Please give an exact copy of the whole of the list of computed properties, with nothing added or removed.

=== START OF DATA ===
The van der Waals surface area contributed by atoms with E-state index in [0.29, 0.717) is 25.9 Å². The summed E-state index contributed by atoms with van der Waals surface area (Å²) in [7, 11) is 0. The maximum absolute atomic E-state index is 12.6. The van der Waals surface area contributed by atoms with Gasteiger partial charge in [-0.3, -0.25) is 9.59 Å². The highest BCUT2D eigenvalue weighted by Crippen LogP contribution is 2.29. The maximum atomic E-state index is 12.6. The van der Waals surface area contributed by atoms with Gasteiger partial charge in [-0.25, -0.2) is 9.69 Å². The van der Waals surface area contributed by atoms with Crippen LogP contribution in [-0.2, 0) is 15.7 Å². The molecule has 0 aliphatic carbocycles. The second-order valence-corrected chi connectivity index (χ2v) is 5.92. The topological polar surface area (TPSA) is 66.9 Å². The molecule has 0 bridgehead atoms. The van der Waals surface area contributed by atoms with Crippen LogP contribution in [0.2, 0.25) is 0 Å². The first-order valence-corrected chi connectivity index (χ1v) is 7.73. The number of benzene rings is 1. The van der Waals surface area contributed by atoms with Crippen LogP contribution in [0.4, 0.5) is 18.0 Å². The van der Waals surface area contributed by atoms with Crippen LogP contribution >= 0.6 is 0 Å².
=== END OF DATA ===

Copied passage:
The van der Waals surface area contributed by atoms with E-state index in [0.29, 0.717) is 25.9 Å². The summed E-state index contributed by atoms with van der Waals surface area (Å²) in [7, 11) is 0. The maximum absolute atomic E-state index is 12.6. The van der Waals surface area contributed by atoms with Gasteiger partial charge in [-0.3, -0.25) is 9.59 Å². The highest BCUT2D eigenvalue weighted by Crippen LogP contribution is 2.29. The maximum atomic E-state index is 12.6. The van der Waals surface area contributed by atoms with Gasteiger partial charge in [-0.25, -0.2) is 9.69 Å². The van der Waals surface area contributed by atoms with Crippen LogP contribution in [-0.2, 0) is 15.7 Å². The molecule has 0 aliphatic carbocycles. The second-order valence-corrected chi connectivity index (χ2v) is 5.92. The topological polar surface area (TPSA) is 66.9 Å². The molecule has 0 bridgehead atoms. The van der Waals surface area contributed by atoms with Crippen LogP contribution in [0.2, 0.25) is 0 Å². The first-order valence-corrected chi connectivity index (χ1v) is 7.73. The number of benzene rings is 1. The van der Waals surface area contributed by atoms with Crippen LogP contribution in [0.4, 0.5) is 18.0 Å². The van der Waals surface area contributed by atoms with Crippen LogP contribution >= 0.6 is 0 Å².